December 2015

Dear Sisters and Brothers in Christ –

I thank my God every time I remember you… (Philippians 1:3).

I have heard from many rostered leaders that their congregation, council, or small group has been using the 2015 monthly articles for shared learning, discernment and reflection together.  It is my intent to continue this practice in 2016 with the article forwarded mid-month via our synod e-list and available on the synod website.  In 2016 I will be focusing on themes of Practicing Our Faith.

Throughout this year I invited you to reflect on portions of Paul’s letter, to all the saints in Christ Jesus who are in Philippi (1:1b),  as you gathered for church council, adult study, youth group, coffee group and were engaged in learning, discernment and reflection together.  Relying heavily on the writings of Fred Craddock and of David Lose, each article included a brief reflection on a Scripture passage, questions for reflection and discussion, and a prayer.  I encourage you, now as the year concludes, to read Paul’s letter again  in its entirety in one sitting; remembering as you read that this is a letter – of Paul – to a church.

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Greet every saint in Christ Jesus. The friends who are with me greet you. All the saints greet you, especially those of the emperor’s household. The grace of the Lord Jesus Christ be with your spirit. Philippians 4:21-23

And then it’s over. Paul’s letter ends with the traditional two-fold pattern common to ancient correspondence: greetings to all from all, and a benediction.

Except it’s not really over.  At this point Paul doesn’t know what his fate will be. He longs to see the Philippians again but has no assurance of that. He hopes to continue his work but is resigned – no, not really resigned but actually quite confident – that whether he lives or dies, Christ will be glorified.

And so while his conclusion is traditional, it is also both personal and imperative. Greet every saint – that is, each and every individual member – in the Philippian congregation for me, he writes. And know that these greetings come not only from me but from friends and associates with me and, indeed, from other Christians even here in this Roman outpost where I am imprisoned.

Paul may not only be conveying a wealth of greetings, reminding the Philippians of the many fellow believers with whom they are bound, but also emphasizing that he is not alone. He has other associates and friends caring for him and, more than that, who will carry on should he return to the Lord in death. Paul is not alone any more than the Philippians are alone, and together they will see the mission of God to love and reconcile the world advanced. For while Paul’s witness may burn brighter than most, yet it is only one of a myriad of witnesses that together light the way forward into the world of God’s love and peace.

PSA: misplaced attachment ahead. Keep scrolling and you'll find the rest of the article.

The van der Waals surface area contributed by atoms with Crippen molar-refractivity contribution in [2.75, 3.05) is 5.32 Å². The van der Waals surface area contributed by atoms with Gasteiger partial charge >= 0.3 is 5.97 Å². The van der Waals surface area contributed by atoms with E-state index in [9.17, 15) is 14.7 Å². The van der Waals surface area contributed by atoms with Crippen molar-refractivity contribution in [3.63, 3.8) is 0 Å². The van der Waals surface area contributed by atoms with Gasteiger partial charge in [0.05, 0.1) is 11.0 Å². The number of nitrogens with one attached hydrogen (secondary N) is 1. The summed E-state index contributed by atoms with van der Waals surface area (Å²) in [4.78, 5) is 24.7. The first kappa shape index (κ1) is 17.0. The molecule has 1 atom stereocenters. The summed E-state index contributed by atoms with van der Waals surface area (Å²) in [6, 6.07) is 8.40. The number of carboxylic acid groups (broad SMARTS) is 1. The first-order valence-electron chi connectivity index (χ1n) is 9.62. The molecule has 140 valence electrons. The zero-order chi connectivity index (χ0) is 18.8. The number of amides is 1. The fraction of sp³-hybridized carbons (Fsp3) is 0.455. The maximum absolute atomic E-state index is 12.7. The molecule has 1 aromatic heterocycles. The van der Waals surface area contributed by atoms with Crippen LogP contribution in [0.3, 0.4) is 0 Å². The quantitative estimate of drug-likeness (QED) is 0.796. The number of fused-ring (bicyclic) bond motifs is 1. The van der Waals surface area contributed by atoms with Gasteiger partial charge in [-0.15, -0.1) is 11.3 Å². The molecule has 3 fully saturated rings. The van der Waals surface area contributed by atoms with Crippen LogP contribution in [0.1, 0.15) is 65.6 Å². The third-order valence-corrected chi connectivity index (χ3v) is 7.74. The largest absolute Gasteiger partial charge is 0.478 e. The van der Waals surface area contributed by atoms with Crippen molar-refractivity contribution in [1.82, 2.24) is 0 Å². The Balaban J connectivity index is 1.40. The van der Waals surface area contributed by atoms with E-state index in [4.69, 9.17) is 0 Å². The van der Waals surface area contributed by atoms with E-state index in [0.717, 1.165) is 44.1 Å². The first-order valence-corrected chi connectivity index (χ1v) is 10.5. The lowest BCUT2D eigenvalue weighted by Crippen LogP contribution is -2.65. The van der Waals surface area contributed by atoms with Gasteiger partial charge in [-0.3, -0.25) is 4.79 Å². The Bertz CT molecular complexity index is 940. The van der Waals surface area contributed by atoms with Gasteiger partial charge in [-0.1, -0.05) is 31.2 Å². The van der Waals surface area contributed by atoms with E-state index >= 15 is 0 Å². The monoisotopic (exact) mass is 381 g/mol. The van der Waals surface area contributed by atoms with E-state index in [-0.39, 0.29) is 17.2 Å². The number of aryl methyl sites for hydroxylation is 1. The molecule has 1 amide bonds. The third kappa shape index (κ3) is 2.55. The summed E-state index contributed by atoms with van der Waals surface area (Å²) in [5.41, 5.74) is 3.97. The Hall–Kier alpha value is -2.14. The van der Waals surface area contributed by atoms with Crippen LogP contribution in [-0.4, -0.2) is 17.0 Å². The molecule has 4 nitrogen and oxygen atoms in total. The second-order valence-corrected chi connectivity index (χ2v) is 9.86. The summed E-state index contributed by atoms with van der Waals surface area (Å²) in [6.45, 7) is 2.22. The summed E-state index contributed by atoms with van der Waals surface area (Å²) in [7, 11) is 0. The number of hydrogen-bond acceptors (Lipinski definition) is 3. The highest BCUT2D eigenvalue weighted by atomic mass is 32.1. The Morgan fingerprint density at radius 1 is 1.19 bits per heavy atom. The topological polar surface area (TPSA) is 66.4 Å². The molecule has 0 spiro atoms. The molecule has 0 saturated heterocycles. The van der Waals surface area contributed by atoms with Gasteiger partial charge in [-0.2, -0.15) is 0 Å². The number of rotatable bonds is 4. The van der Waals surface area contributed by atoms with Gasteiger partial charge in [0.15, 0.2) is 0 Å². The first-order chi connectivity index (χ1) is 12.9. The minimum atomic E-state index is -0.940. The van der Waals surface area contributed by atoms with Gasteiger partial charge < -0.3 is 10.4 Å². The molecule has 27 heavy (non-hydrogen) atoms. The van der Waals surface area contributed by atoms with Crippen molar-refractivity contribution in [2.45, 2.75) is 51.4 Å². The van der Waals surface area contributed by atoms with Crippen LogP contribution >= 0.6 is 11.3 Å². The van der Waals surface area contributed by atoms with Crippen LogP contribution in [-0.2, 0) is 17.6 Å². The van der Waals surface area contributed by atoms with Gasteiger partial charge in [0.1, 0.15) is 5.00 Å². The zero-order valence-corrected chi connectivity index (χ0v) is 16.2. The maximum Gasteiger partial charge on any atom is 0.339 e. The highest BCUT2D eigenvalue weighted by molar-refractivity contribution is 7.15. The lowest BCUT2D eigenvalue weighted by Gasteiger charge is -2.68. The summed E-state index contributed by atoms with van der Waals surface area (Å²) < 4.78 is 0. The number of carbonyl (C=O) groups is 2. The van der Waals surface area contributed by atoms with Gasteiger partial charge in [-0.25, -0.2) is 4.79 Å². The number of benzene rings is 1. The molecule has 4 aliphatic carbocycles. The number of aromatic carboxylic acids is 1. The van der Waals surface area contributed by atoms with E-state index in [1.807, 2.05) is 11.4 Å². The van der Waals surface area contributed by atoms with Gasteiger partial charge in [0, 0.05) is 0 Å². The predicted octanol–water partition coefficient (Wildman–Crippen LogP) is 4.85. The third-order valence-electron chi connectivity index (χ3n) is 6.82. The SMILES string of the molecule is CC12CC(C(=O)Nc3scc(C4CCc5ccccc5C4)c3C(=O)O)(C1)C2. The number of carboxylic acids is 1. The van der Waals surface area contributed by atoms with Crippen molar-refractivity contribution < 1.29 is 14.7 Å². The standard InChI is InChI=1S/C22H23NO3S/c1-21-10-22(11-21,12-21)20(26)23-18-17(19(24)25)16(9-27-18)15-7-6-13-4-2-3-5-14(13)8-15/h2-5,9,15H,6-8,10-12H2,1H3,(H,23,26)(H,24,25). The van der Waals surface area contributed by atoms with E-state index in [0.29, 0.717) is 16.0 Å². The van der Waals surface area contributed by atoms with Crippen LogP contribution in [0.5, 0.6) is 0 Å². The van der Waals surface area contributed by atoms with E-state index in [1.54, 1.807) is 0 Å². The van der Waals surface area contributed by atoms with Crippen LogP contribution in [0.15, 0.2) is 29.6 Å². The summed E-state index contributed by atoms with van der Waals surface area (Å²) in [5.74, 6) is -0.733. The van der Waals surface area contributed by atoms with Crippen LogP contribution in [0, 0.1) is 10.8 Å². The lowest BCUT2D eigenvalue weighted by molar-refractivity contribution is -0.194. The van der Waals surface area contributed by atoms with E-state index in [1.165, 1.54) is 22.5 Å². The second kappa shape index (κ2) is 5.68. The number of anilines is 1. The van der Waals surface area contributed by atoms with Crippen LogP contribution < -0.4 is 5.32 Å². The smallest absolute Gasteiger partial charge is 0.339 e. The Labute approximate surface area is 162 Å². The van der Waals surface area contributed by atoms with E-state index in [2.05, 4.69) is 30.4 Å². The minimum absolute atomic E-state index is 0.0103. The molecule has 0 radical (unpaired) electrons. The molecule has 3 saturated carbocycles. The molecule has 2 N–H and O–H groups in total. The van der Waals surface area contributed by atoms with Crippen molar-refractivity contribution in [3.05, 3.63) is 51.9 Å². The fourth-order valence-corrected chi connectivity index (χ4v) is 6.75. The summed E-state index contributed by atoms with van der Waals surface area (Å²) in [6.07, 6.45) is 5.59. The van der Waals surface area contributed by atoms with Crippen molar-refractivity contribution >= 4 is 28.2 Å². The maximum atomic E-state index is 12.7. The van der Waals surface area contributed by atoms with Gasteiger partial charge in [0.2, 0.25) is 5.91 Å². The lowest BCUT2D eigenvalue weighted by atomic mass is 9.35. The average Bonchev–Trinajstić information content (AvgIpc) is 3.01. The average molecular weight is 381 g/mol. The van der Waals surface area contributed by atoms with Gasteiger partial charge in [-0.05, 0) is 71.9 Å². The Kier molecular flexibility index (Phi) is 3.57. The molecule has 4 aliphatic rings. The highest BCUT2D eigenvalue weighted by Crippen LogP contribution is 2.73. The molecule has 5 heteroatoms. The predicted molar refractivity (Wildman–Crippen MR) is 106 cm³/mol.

With that confidence, Paul ends with a word of benediction that naturally echoes how he began his letter, blessing his friends with God’s grace, grace that leads to a contented and confident peace whatever the future may hold.

Not a bad way to end, when you think of it. Or, for that matter, to begin.

Read and Reflect: Philippians 4:21-2

Discuss and Reflect:

  • What in this reading leads you to say, “I wonder about…”, or, “I noticed…”
  • Comment on the following: Paul may not only be conveying a wealth of greetings, reminding the Philippians of the many fellow believers with whom they are bound, but also emphasizing that he is not alone.
  • Comment on the following: …while Paul’s witness may burn brighter than most, yet it is only one of a myriad of witnesses that together light the way forward into the world of God’s love and peace.

Pray together: Gracious God, let your grace enfold us in confidence and peace, that we may face the future knowing that wherever we may go, and whatever may befall us, you are there out ahead, beckoning us forward. In Jesus’ name.  Amen.

The grace of the Lord Jesus Christ be with your spirit.  Amen (Philippians 4:23).

The God of hope fill you with all joy and peace in believing, so that you may abound in hope by the power of the Holy Spirit (Romans 15:13).

In Christ Jesus –
Shalom,
+Larry

The Rev. Dr. Larry Kochendorfer, Bishop
Synod of Alberta and the Territories
Evangelical Lutheran Church in Canada

Spirit -Led Leadership  –  Hope-Filled Discipleship  –  Innovative Tradition  –  Collaborative Partnerships